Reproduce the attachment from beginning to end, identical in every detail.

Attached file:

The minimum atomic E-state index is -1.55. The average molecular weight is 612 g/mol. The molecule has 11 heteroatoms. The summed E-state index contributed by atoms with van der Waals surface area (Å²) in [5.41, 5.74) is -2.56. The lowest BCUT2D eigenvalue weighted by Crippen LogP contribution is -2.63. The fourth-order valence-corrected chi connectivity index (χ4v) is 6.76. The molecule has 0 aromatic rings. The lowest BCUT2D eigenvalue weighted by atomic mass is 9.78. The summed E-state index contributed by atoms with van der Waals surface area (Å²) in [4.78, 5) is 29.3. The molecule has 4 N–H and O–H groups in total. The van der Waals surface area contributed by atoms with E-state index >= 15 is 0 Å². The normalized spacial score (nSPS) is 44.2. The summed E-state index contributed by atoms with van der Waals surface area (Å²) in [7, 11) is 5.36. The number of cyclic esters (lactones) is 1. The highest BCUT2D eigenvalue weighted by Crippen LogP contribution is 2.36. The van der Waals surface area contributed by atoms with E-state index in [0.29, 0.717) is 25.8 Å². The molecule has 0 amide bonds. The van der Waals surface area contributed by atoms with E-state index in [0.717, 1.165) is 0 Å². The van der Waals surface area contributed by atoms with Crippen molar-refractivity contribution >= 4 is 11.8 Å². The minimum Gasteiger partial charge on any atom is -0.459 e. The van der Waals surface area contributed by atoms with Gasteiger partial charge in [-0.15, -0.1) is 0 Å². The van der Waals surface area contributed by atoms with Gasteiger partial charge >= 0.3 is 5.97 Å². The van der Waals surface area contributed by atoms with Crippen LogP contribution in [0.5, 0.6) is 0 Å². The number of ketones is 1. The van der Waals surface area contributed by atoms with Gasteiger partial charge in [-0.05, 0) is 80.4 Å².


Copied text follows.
The minimum atomic E-state index is -1.55. The average molecular weight is 612 g/mol. The molecule has 11 heteroatoms. The summed E-state index contributed by atoms with van der Waals surface area (Å²) in [5.41, 5.74) is -2.56. The lowest BCUT2D eigenvalue weighted by Crippen LogP contribution is -2.63. The fourth-order valence-corrected chi connectivity index (χ4v) is 6.76. The molecule has 0 aromatic rings. The lowest BCUT2D eigenvalue weighted by atomic mass is 9.78. The summed E-state index contributed by atoms with van der Waals surface area (Å²) in [4.78, 5) is 29.3. The molecule has 4 N–H and O–H groups in total. The van der Waals surface area contributed by atoms with E-state index >= 15 is 0 Å². The normalized spacial score (nSPS) is 44.2. The summed E-state index contributed by atoms with van der Waals surface area (Å²) in [7, 11) is 5.36. The number of cyclic esters (lactones) is 1. The highest BCUT2D eigenvalue weighted by Crippen LogP contribution is 2.36. The van der Waals surface area contributed by atoms with E-state index in [0.29, 0.717) is 25.8 Å². The molecule has 0 amide bonds. The van der Waals surface area contributed by atoms with E-state index in [0.717, 1.165) is 0 Å². The van der Waals surface area contributed by atoms with Crippen molar-refractivity contribution >= 4 is 11.8 Å². The minimum Gasteiger partial charge on any atom is -0.459 e. The van der Waals surface area contributed by atoms with Gasteiger partial charge in [-0.15, -0.1) is 0 Å². The van der Waals surface area contributed by atoms with Gasteiger partial charge >= 0.3 is 5.97 Å². The van der Waals surface area contributed by atoms with Crippen LogP contribution in [0.5, 0.6) is 0 Å². The number of ketones is 1. The van der Waals surface area contributed by atoms with Gasteiger partial charge in [-0.05, 0) is 80.4 Å².